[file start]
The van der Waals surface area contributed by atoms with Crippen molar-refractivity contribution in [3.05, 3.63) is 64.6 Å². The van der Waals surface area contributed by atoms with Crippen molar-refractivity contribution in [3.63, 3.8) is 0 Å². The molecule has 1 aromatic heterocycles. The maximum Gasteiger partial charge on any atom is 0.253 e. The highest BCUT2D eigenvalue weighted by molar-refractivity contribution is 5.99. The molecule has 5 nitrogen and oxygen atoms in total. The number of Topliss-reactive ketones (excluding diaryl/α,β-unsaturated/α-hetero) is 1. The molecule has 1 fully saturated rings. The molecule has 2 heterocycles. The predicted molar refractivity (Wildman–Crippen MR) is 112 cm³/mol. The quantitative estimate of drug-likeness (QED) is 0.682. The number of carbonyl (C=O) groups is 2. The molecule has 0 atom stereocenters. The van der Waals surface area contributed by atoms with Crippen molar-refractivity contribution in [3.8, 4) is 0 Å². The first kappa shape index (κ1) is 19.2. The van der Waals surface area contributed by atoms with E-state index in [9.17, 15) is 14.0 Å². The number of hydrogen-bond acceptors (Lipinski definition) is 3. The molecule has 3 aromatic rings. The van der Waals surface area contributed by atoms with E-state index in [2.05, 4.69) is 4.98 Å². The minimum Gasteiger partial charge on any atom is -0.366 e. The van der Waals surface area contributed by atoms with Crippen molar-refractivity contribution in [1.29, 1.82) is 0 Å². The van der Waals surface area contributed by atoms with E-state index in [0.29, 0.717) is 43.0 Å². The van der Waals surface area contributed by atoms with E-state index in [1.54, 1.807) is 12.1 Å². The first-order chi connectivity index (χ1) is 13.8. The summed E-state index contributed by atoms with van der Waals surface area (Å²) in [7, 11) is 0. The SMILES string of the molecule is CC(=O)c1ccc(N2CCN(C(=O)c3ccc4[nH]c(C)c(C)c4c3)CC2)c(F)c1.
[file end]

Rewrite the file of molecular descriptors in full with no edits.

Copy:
The van der Waals surface area contributed by atoms with Crippen molar-refractivity contribution in [3.05, 3.63) is 64.6 Å². The van der Waals surface area contributed by atoms with Crippen molar-refractivity contribution in [3.63, 3.8) is 0 Å². The molecule has 1 aromatic heterocycles. The maximum Gasteiger partial charge on any atom is 0.253 e. The highest BCUT2D eigenvalue weighted by molar-refractivity contribution is 5.99. The molecule has 5 nitrogen and oxygen atoms in total. The number of Topliss-reactive ketones (excluding diaryl/α,β-unsaturated/α-hetero) is 1. The molecule has 1 fully saturated rings. The molecule has 2 heterocycles. The predicted molar refractivity (Wildman–Crippen MR) is 112 cm³/mol. The quantitative estimate of drug-likeness (QED) is 0.682. The number of carbonyl (C=O) groups is 2. The molecule has 0 atom stereocenters. The van der Waals surface area contributed by atoms with Crippen molar-refractivity contribution in [3.8, 4) is 0 Å². The first kappa shape index (κ1) is 19.2. The van der Waals surface area contributed by atoms with E-state index in [9.17, 15) is 14.0 Å². The number of hydrogen-bond acceptors (Lipinski definition) is 3. The molecule has 3 aromatic rings. The van der Waals surface area contributed by atoms with E-state index in [2.05, 4.69) is 4.98 Å². The minimum Gasteiger partial charge on any atom is -0.366 e. The van der Waals surface area contributed by atoms with Crippen molar-refractivity contribution in [1.29, 1.82) is 0 Å². The van der Waals surface area contributed by atoms with E-state index in [0.29, 0.717) is 43.0 Å². The van der Waals surface area contributed by atoms with E-state index in [1.54, 1.807) is 12.1 Å². The first-order chi connectivity index (χ1) is 13.8. The summed E-state index contributed by atoms with van der Waals surface area (Å²) in [7, 11) is 0. The SMILES string of the molecule is CC(=O)c1ccc(N2CCN(C(=O)c3ccc4[nH]c(C)c(C)c4c3)CC2)c(F)c1.